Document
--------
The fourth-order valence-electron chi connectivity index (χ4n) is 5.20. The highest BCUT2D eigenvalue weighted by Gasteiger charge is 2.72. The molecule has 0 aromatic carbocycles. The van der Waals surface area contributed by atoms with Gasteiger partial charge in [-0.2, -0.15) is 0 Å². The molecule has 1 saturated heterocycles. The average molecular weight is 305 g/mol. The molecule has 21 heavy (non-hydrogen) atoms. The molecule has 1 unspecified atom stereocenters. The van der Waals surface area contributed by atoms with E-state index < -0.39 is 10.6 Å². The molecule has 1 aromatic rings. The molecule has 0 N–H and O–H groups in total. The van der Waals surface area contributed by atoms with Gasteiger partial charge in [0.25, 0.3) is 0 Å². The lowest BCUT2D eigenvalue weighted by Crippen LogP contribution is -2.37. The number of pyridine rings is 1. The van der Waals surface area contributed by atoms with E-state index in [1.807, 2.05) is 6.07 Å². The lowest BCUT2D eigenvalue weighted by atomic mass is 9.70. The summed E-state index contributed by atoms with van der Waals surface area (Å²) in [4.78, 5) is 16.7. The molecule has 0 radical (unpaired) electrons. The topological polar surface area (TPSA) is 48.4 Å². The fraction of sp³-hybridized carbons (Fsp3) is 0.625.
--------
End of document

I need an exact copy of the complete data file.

The fourth-order valence-electron chi connectivity index (χ4n) is 5.20. The highest BCUT2D eigenvalue weighted by Gasteiger charge is 2.72. The molecule has 0 aromatic carbocycles. The van der Waals surface area contributed by atoms with Gasteiger partial charge in [-0.2, -0.15) is 0 Å². The molecule has 1 saturated heterocycles. The average molecular weight is 305 g/mol. The molecule has 21 heavy (non-hydrogen) atoms. The molecule has 1 unspecified atom stereocenters. The van der Waals surface area contributed by atoms with E-state index < -0.39 is 10.6 Å². The molecule has 1 aromatic rings. The molecule has 0 N–H and O–H groups in total. The van der Waals surface area contributed by atoms with Gasteiger partial charge in [0.25, 0.3) is 0 Å². The lowest BCUT2D eigenvalue weighted by Crippen LogP contribution is -2.37. The number of pyridine rings is 1. The van der Waals surface area contributed by atoms with E-state index in [1.807, 2.05) is 6.07 Å². The lowest BCUT2D eigenvalue weighted by atomic mass is 9.70. The summed E-state index contributed by atoms with van der Waals surface area (Å²) in [4.78, 5) is 16.7. The molecule has 0 radical (unpaired) electrons. The topological polar surface area (TPSA) is 48.4 Å². The fraction of sp³-hybridized carbons (Fsp3) is 0.625.